Differing Content Migration Strategies: One Size Doesn’t Fit All

There can be varied approaches to content migration, even within the same company.

Content migration—even within the same company—is never standard. When it comes to your content migration strategy, one size doesn't fit all.

Indeed, there’s a reason clothing manufacturers make dresses and shirts in different sizes. No two people have the same needs. Why shouldn’t content migration follow the same pattern? Nothing in life—or business—is cut from the same cloth.

As I’ve gone from client to client, I’ve always known that the one-size-fits all approach doesn’t work from client to client. Each client has a specific set of needs for which Doculabs tailors its services.

However, the one-size-doesn’t-fit-all dictum became even more obvious to me while recently engaged on a content migration project at a major Midwest utility. I realized that even within an organization there could be varied approaches to how content is migrated.

In any content migration project, pay attention to both time and cost.

We were helping this particular client migrate content from their network drives and old SharePoint sites to Microsoft Office365. The initial thought was to move all files in a very intensive manner. We would scan the content, clean up the ROT (redundant, obsolete and trivial information) and apply metadata tags to all the content during migration. (See our video blog, Managing Abandoned Data.) What we realized, of course, was that the process would be too long—and too expensive.

Was there another, less time-consuming and less costly way to do it? Absolutely. We encouraged the utility to focus on the most high-value or high-risk content.

Focus first on the most high-value or high-risk content.

In conjunction with the client, we determined that the highest value content was related to running critical assets (think power plants and electrical substations). We changed our approach to give those documents the most attention. We worked with the company’s end users to identify where that content was stored, how it was organized, and what critical pieces of metadata were required. Everything else, the client decided, would be migrated in a simple lift-and-shift fashion. (See our recent blog, All Content Is Not Created Equal.)

If you're automating content migration, be careful that your tool isn't too expensive.

Once we figured out what content needed to be moved the next step was figuring out how to move it. The client had previously purchased a tool to fully automate the process of migration, including attaching metadata tags. The tool they bought, however, charged client by the terabyte. The cost was prohibitive to the client—more than $20,000 per terabyte, with more than 100 TB to move!

Pay attention to who owns the content, and how organized that content is.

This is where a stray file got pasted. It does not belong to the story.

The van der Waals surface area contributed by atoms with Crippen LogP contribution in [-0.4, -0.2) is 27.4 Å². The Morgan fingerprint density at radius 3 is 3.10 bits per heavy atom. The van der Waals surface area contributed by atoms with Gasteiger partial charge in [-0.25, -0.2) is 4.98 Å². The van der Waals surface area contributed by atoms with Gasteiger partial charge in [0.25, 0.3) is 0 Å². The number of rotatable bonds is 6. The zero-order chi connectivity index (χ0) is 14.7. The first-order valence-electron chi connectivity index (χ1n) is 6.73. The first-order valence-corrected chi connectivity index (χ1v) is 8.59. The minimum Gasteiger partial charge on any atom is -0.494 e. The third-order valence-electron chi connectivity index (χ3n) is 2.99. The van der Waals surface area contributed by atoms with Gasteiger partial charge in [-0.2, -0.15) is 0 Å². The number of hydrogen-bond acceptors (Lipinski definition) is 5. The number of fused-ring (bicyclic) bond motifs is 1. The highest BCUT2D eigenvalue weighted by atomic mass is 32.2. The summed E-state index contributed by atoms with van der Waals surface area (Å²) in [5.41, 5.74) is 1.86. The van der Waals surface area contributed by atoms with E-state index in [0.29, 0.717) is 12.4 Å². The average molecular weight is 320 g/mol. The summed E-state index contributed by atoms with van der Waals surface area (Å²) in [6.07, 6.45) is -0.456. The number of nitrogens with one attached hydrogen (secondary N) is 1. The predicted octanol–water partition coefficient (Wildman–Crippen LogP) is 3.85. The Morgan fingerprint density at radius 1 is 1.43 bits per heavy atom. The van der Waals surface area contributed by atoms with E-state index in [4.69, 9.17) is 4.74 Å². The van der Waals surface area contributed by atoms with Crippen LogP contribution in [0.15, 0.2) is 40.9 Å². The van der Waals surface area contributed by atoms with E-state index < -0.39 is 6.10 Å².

To solve the problem, we came up with two distinct approaches. These depended, to a large extent, on the type of people who “owned” the content and how well organized that content actually was.

The more thorough, tagging approach could be applied to highly organized content. For those files, Doculabs helped write scripts to move data from point A to point B. It was to that information that the company used metadata to describe specific attributes.

For content that was less well organized, or for content that only made sense to a human being, the organization created folders where files could be migrated in a simple drag-and-drop fashion.

Ultimately, though, the client didn’t need to have all its content migrated to a brand new environment. Their business critical content already was highly organized and findable for employees. This dual approach meant that the company felt the project was a huge success.

Because all content is different, work with "low hanging fruit" and content that's already highly organized.

For all companies, the key to choosing the right cleanup and migration strategy is to realize that not all content is created equal. It may be best for your organization to focus on high-risk/high-value content first. Or maybe you should tackle low-hanging fruit and focus on content that already is highly organized.

How long will the migration take? That depends on the tools you use and how organized your content already is. It also depends upon the availability of resources to help you manage the migration.

Vendors with tools that help with content migration all charge clients differently.

There are many options for tools, including those developed and sold by Active Navigation, FileFacets, Metalogix, Nuix and Varonis. The trick is that some vendors charge by the terabyte; others charge a flat software-licensing fee. Still other vendors charge by the number of agents that their client deploys into their environment.

Of course, each tool has strengths and weaknesses. That’s just like tailoring clothes. Depending upon which tool you use, you may need to take multiple approaches to migration within one single organization.


Rich Medina
Jim Polka
I’m a Principal Consultant. My expertise is in security-based information management and strategic deployment of ECM technologies.